Total Force Integration gets the job done in a deployed location

  • Published
  • By Tech. Sgt. Anthony Nelson Jr.
  • 380th Air Expeditionary Wing

Some things in life you can do alone; such as play golf, read a book, binge watch your favorite streaming television series.

In the Air Force, there are a few things you cannot do alone; dominate Air and Space superiority, defend multiple geographical regions, ensure rapid global mobility, and deliver global strike anywhere in the world.

You need a team to accomplish the mission.

That’s exactly what the U.S. Air Force has in its arsenal. A diverse team comprised of Active duty, Air National Guard, Air Force Reserve and civilians.

The full scope of the Air Force team can be seen day in and day out at the 380th Air Expeditionary Wing, Al Dhafra Air Base, United Arab Emirates.

Chief Master Sergeant of the Air Force Kaleth O. Wright said, “To remain the world’s most dominant Air Force, it’s important that we have the right Airmen with the right skill set and the right attitude in the right place at the right time.”

The 301st Fighter Squadron, Tyndall Air Force Base, Fla, an Air Force Reserve squadron, provides the 380th Expeditionary Operations Group with a large amount of experienced pilots and instructors.

“With more instructors and experienced pilots in the squadron it allows younger pilots to learn more and at a faster rate,” said Capt. Ference, an F-22 pilot assigned to the 95th Expeditionary Fighter Squadron currently stationed at Al Dhafra.

The 908th Expeditionary Air Refueling Squadron host several KC-10 Extender aircraft and flight crews.

Capt. Gabriel Miller, KC-10 Extender pilot, received his first notice of a deployment tasking in 2010 while on active duty. Now, a reservist working side-by-side with his active duty counterparts, stated it gives him a different perspective on leadership.

“As a Reservist I fly three different jets, one with the Air Force and two with my company. The opportunity to fly different aircraft has given me more perspective on aviation and has helped to hone my skills,” said Miller.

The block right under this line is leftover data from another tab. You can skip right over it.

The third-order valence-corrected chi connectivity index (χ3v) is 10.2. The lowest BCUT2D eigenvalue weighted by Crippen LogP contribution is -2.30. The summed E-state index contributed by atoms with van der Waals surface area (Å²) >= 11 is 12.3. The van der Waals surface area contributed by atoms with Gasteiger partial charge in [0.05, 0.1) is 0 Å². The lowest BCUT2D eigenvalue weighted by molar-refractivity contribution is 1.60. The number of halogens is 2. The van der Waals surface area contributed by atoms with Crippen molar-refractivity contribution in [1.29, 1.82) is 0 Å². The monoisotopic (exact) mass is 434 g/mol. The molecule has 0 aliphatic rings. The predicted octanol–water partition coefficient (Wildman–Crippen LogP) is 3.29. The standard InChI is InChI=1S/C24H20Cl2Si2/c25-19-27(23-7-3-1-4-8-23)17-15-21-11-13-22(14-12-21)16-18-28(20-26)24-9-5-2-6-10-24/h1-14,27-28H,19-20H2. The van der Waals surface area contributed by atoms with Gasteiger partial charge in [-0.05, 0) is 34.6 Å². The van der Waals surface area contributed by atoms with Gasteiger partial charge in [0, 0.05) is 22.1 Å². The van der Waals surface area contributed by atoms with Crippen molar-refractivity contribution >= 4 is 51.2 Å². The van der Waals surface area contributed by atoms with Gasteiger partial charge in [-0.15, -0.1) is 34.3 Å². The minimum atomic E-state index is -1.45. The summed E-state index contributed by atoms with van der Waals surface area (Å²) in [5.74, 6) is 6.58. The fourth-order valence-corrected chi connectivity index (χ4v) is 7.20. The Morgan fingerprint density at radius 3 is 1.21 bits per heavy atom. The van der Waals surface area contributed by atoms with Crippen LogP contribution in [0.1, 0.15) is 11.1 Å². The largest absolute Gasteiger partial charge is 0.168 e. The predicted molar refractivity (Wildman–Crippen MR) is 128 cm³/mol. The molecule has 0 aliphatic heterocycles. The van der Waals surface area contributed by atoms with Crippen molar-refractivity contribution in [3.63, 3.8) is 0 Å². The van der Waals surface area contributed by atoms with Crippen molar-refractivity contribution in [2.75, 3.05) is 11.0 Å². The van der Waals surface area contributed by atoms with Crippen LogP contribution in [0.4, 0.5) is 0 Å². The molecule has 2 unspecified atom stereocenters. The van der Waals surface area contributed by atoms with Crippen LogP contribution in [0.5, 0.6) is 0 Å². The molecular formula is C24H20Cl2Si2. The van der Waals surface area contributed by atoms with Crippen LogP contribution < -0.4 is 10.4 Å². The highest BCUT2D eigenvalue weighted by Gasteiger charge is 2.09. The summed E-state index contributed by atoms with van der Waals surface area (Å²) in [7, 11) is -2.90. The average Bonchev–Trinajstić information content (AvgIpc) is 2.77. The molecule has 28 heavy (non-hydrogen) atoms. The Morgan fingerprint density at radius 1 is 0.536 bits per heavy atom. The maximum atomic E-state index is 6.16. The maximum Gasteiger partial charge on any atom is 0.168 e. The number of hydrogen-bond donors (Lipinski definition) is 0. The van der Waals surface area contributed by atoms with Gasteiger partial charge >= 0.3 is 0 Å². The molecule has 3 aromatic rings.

The primary mission of the KC-10 Extender is aerial refueling. With the 95 EFS actively involved in operations in Iraq, Syria and Afghanistan, it’s imperative to have air refueling capabilities close by.

“It is a great benefit for us to be able to takeoff with the same aircraft that will be providing our fuel for our mission,” said Ference. “It cuts out the variables associated with rejoining with a tanker from another base. We’re also able to talk with the crews [locally] frequently and get a grasp of each other's capabilities to further improve the mission.”

The F-22 Raptor is able to perform both air-to-air and air-to-ground missions and has a significant capability to attack surface targets. In the air-to-ground configuration, the aircraft can carry two 1,000-pound GBU-32 Joint Direct Attack Munitions internally and will use on-board avionics for navigation and weapons delivery support.

“I'm most excited that we are able to provide our troops on the ground the ability to operate freely without the fear of enemy aircraft executing air to ground strikes on their locations,” said Ference.